This is an old, temperamental tree. We've lived here 13 years, and I still can't figure out what makes it tick and what ticks it off. Most years it flowers, then drops most of its blossoms before setting fruit. In those years we get maybe seven or eight avocados total, and more often than not the squirrels knock them down and pock-mark the outsides before we can bring them inside to ripen. Avocados, I have discovered, will not ripen on the tree - this may not be true in the world at large, but it's true in our yard.
But there have been a few magical years like this one. In a magical year, the tree is happy and generous, and in those years we get three or four dozen round, plump avocados. They hang on the tree until I borrow the long-handled picker from our neighbors. Or, this year, until eight-year-old Weston has a playdate with a new friend who casually scales the sides of buildings (I'm not kidding; my husband witnessed it). The avocado tree posed no challenge for him, though Weston had never found the route. Up the tree went the friend, up behind him went Weston, and down came two dozen avocados in one afternoon. Harvest time.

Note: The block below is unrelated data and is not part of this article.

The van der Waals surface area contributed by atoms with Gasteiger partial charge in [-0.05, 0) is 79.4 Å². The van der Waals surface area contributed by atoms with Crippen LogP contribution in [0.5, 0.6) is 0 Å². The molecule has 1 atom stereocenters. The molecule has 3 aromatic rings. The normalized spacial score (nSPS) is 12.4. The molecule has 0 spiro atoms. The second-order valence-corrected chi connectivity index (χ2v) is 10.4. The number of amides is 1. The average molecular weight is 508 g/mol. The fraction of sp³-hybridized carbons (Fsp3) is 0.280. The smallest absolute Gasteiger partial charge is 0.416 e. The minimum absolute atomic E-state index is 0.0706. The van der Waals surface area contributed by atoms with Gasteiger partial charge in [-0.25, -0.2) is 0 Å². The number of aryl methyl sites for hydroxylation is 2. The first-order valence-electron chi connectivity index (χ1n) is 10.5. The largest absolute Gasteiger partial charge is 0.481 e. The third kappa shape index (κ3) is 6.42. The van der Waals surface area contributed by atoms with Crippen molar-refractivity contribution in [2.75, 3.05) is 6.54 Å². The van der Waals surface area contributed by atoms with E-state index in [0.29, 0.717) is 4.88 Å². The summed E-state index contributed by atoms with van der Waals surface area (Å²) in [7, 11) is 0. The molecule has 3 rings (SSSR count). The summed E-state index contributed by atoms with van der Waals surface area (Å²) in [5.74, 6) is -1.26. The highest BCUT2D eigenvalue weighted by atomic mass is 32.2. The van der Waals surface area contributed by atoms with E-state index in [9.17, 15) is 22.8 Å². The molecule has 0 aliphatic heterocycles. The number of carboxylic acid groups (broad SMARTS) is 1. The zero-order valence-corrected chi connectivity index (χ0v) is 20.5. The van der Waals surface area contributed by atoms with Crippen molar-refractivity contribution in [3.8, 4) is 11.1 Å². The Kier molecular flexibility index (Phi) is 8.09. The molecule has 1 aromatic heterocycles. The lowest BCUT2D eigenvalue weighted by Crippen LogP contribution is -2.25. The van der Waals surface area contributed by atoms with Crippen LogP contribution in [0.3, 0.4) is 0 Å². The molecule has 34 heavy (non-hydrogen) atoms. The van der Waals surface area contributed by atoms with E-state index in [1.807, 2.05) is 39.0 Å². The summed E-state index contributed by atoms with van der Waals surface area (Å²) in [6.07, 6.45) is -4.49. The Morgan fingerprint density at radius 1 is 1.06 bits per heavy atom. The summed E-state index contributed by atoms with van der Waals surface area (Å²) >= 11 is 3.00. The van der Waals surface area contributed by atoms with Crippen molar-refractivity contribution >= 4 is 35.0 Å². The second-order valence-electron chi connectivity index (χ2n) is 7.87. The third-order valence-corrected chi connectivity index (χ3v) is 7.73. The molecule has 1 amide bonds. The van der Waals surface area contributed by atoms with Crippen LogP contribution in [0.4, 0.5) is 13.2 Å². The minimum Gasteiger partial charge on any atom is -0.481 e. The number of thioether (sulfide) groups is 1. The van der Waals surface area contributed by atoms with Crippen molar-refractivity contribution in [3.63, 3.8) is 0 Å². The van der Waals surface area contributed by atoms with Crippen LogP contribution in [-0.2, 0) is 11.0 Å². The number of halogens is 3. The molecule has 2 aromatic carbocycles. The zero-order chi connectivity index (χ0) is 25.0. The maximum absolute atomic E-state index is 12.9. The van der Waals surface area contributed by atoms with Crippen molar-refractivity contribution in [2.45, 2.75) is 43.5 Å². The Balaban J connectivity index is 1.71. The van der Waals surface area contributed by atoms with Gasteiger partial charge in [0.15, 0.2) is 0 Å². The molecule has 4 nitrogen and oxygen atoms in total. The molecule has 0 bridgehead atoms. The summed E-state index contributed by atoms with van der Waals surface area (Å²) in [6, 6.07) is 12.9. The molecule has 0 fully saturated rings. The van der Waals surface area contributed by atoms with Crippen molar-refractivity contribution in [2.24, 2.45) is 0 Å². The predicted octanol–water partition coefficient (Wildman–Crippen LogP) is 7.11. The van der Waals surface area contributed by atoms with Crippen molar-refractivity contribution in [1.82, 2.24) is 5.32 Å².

Here's the problem with picking two dozen avocados at the same time. Five days later, you're stuck with one big bowl of guacamole. So we've been eating avocados, and avocados, and avocados. Weston prefers to mash them himself on his plate with lemon and salt, then dip everything from chips to daikon radish slices to steamed snap peas. But Emery, the other morning, was thinking about the "California omelette" he sometimes orders at Norm's (the closest thing we have to an East coast diner). Thus was born the Spring Scramble.
Emery's Spring Scramble in the morning light of our kitchen
It's simple, really: Eggs scrambled with green onions, chopped bacon and cheese, topped generously with slices of fresh avocado. Emery put salsa on his, although not until after the picture above was taken. The avocado cools the heat of the eggs and the salsa and gives every bite a creamy background. And veggies for breakfast, too. There's nothing better.
Emery's spring scrambled eggs with green onion, bacon, cheese and avocado
- 3 eggs, beaten
- 1 tsp butter
- 2 green onions, chopped
- 2 Tbsp cooked bacon, chopped (we cheat and use the crumbled bacon in a bag from Costco - it finds its way into many a dish around here, and it's perfect for eggs)
- 2 Tbsp shredded Mexican blend cheese (or whatever cheese you prefer)
- 1 avocado, peeled and sliced
- salsa (optional)
Put the eggs on a plate, top with the avocado and salsa if you're using it, and dig in. Makes breakfast for one hungry 11-year-old boy.